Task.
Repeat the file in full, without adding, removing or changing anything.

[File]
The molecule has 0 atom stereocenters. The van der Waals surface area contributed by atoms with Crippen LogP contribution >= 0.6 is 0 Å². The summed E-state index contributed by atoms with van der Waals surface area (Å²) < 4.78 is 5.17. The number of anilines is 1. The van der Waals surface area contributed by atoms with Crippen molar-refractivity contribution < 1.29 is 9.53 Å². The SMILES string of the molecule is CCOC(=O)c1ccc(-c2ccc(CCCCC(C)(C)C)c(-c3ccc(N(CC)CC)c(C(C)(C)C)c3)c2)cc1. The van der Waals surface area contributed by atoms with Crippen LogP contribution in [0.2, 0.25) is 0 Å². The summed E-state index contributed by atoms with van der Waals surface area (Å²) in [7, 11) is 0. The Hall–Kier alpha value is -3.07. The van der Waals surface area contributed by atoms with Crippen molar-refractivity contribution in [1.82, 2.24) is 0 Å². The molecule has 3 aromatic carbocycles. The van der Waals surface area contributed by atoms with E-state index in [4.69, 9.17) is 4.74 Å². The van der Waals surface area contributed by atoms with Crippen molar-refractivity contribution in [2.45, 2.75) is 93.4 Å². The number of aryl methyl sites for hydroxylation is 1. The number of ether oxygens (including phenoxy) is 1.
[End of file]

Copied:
The molecule has 0 atom stereocenters. The van der Waals surface area contributed by atoms with Crippen LogP contribution >= 0.6 is 0 Å². The summed E-state index contributed by atoms with van der Waals surface area (Å²) < 4.78 is 5.17. The number of anilines is 1. The van der Waals surface area contributed by atoms with Crippen molar-refractivity contribution < 1.29 is 9.53 Å². The SMILES string of the molecule is CCOC(=O)c1ccc(-c2ccc(CCCCC(C)(C)C)c(-c3ccc(N(CC)CC)c(C(C)(C)C)c3)c2)cc1. The van der Waals surface area contributed by atoms with Crippen LogP contribution in [0.2, 0.25) is 0 Å². The summed E-state index contributed by atoms with van der Waals surface area (Å²) in [7, 11) is 0. The Hall–Kier alpha value is -3.07. The van der Waals surface area contributed by atoms with Crippen molar-refractivity contribution in [1.82, 2.24) is 0 Å². The molecule has 3 aromatic carbocycles. The van der Waals surface area contributed by atoms with E-state index in [4.69, 9.17) is 4.74 Å². The van der Waals surface area contributed by atoms with Crippen molar-refractivity contribution in [2.45, 2.75) is 93.4 Å². The number of aryl methyl sites for hydroxylation is 1. The number of ether oxygens (including phenoxy) is 1.